Max: Agreed, for me it is the protection against scammers and liars. In my opinion, Kickstarter acts as an accomplice to the "crime" when a creator cannot or just doesn't want to fulfil the promise. Kickstarter takes its percentage and washes its hands when backers don't receive their promised reward. This lack of commitment extends to credit card companies that are shielded from these situations. Furthermore, if the backer is outside the USA, international laws of many countries don't includes laws to regulate such situations, mainly because the pledges are intended as donations. Kickstarter procedures should be reviewed for these cases (that I am sure are the less), but I think this is something that goes against their interests.

Lotrek: I cannot say that there was something that didn’t work. There are always malicious people who will cause problems but the percentage is so small that it is not worth mentioning.

Ivan: How about from a creators perspective?

Randy: No matter how buttoned-up a project is, or how great everything looks, it will be a tough sell if the Kickstarter crowd isn't interested in the subject matter. The Imperial Deck had that problem. I chose the artistic subject matter more for myself, and neglected to take into account the age range of most of the Playing Card community. I will not make that mistake again!

White ORNATES by Randy Butterfield

Lotrek: As for me,  the annoying thing about Kickstarter is the fact that it’s only open to creators from specific countries. I cannot understand it and it causes me many problems as I am a Greece based creator. I hope they’ll change that in the near future.

Ivan: I think this will happen eventually. Kickstarter have expended its platform to Australia and New Zealand late 2013. It will be a matter of time before Kickstarter expand to different regions such as Asia and Europe. This will make it much easier for creators from in that region to launch their projects and we will definitely see more backer funded playing cards. What about you gents, where do you think crowd-funding will go in 2014?

Randy: I think crowd-funding will keep going strong in 2014. I could see one or two upstart companies trying to come in and take some of Kickstarters monopoly, but I wouldn't take the bet on them being successful.

Max: The playing cards projects have raised a lot along last year so I imagine they will be increasing day by day. The quality of the decks is getting better too so there is a natural filter that combines the experience of the backers and the quality of the projects. Otherwise, the increase of the shipping rates and the insane (and unjustified) increase of the prices for decks will make many people to give up pledging too or, at least, be much more selective with he projects they back.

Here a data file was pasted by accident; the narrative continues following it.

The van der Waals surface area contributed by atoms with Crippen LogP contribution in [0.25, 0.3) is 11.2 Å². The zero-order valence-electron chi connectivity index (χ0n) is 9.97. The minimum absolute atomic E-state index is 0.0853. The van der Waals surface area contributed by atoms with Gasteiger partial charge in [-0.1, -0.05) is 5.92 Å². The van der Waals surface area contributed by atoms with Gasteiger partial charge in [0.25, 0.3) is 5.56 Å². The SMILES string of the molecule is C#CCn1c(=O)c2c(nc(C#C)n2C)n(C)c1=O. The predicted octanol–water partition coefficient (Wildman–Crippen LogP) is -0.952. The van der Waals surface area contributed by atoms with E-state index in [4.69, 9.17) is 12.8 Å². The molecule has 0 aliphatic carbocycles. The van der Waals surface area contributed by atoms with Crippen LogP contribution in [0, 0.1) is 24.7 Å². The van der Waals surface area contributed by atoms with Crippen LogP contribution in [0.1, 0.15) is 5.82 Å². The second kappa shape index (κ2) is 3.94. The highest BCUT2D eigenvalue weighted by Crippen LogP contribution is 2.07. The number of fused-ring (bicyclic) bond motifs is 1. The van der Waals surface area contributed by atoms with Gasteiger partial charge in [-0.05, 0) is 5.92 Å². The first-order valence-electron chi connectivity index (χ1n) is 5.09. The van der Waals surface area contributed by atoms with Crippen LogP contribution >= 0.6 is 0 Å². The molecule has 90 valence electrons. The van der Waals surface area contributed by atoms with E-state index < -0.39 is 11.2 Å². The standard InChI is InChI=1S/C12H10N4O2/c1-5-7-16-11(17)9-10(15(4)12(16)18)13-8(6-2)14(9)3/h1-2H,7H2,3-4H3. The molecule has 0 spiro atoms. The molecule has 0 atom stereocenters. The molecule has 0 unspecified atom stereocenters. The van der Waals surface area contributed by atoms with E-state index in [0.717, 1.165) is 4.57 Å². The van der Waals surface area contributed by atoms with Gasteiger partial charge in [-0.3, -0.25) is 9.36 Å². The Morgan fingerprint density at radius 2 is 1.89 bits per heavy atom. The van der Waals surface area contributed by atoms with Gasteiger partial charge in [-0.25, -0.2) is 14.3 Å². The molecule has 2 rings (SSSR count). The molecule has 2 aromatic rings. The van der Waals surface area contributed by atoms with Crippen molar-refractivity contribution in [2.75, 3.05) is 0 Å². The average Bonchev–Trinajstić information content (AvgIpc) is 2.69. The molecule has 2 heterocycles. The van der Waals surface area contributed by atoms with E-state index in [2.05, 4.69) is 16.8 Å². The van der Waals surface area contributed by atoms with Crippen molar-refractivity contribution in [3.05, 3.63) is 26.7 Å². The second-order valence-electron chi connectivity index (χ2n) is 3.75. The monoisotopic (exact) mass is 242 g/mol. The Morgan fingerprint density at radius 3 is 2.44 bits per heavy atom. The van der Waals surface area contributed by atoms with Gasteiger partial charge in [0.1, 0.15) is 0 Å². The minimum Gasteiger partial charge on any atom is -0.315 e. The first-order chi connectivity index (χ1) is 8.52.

Ivan: Adding to that is the fact that not only does international backers have to pay increased shipping rates but also transaction fee for credit card through Amazon Payments. I really hope Kickstarter introduce other payment option such as Paypal. How about you guys? Where do you think crowd-funding will go this year?

Lotrek: I really cannot predict. There was a plethora of playing card projects that got funded in 2013 although there were many lazy money grabs among them. I tend to think that people will become more selective in the future.

Alice of Wonderland Gold Playing Cards by Juan Solorzano

Juan: I think crowd-funding will keep growing and will become the most popular method to start a business - that is my goal. I want to start my own company, make my own rules and work my own hours. I am willing to do what it takes, and I am also learning by some mistakes that all entrepreneurs face early on. Websites such as Kickstarter will create a lot more new entrepreneurs in 2014, some will achieve great success, and some won't. Crowd-funding is gaining media attention and its going to be the way small businesses get funding without ever going to a bank for loan. I also like the all or nothing structure of Kickstarter to fund projects, and the rewards method of giving back something of value to the many backers.

We want to thank all the awesome creators who joined us for this discussion. As we have seen, Kickstarter offers creators an outlet to project their creativity and showcase their amazing talent. At the same time, this platform connect creators with the community giving them direct access to feedbacks, advice and other resources. Regardless of some drawbacks with this popular platform, crowd-funding will continue it's amazing growth and more unique and beautiful decks will be made available to the community.
Review: Max Playing Cards and Kardify on Crowd-Funding Part II: What Works, What Doesn't and the Future Reviewed by Ivan on 2/25/2014 Rating: 5